Gridlock fears over Princes Street traffic revamp

The traffic flow on Princes Street could change. Picture: Comp

The traffic flow on Princes Street could change. Picture: Comp

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A BOLD vision to overhaul traffic on Princes Street has been praised by city residents, amidst concerns that the radical shake-up should not come at the expense of George Street and the West End.

The Evening News yesterday revealed plans by city chiefs to create a one-way traffic loop on the New Town’s two main thoroughfares in a bid to free up more space for pedestrians and cyclists and create a “living city centre”.

Princes Street would also be transformed into a leisure destination under the changes, with planners keen to allow bars and restaurants to breathe new life into the route.

Business advocacy bodies threw their support behind the masterplan yesterday, but said the overhaul should not be allowed to jam up other traffic “pinch points”.

Gordon Henderson, senior development manager for the Federation of Small Businesses, said: “I like that Princes Street would not just be zoned for retail, and given the national conversation about looking for alternative uses for towns centres, Princes Street fits into that category.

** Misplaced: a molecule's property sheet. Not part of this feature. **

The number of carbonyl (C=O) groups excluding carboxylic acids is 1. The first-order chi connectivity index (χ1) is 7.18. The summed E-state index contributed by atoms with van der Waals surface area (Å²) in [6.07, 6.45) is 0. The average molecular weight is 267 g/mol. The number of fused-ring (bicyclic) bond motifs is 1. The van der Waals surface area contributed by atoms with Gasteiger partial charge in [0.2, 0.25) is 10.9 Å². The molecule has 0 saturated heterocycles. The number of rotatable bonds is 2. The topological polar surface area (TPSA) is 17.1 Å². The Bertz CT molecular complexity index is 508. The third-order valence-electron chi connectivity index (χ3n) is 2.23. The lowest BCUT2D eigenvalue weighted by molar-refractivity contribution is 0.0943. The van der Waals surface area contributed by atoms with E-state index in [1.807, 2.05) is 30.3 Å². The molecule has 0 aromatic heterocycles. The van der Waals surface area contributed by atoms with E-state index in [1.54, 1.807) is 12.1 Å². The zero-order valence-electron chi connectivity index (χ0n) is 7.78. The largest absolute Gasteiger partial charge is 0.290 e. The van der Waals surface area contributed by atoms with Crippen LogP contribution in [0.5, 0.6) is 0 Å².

“George Street and Rose Street have an interesting night life – why shouldn’t Princes Street?”

However, Mr Henderson questioned whether George Street would be suited to a one-way traffic system, saying: “[It] is beautiful, but if you put every bus in the city on it, you will get nose-to-tail buses.”

George Street Association chairman Josh Miller welcomed the council’s vision, but he said: “We have to be careful that we don’t damage what we have created in George Street in the process.”

Michael Apter, chairman of the West End Association, was more pessimistic, saying chaos had resulted from the previous major traffic shake-up in 2005.

He questioned whether the one-way loop would have a knock-on effect by funnelling more traffic into other locations. He said: “How traffic’s coming through access points like Lothian Road, Shandwick Place and the West Approach Road isn’t clear.

“Queen Street from the north and Picardy Place in the past have been other pinch points. Those access points were the problem areas last time.”

Ian Maxwell, chairman of cycle campaign group Spokes, lodged a petition in January urging transport chiefs to review a 2010 report by architects Jan Gehl that championed pedestrianising the district.

He yesterday labelled the central city masterplan as “bold thinking”, but said the group would still push for parking to be removed from George Street.

Edinburgh Central MSP Marco Biagi described a 12-month trial of the traffic changes as a smart move.

Green MSP Alison Johnstone said pedestrians and cyclists deserved a much better deal on Princes Street when the tram works were over.

She said: “This is a positive plan, but I’ll be looking for real ambition in the design for a dedicated cycle path.”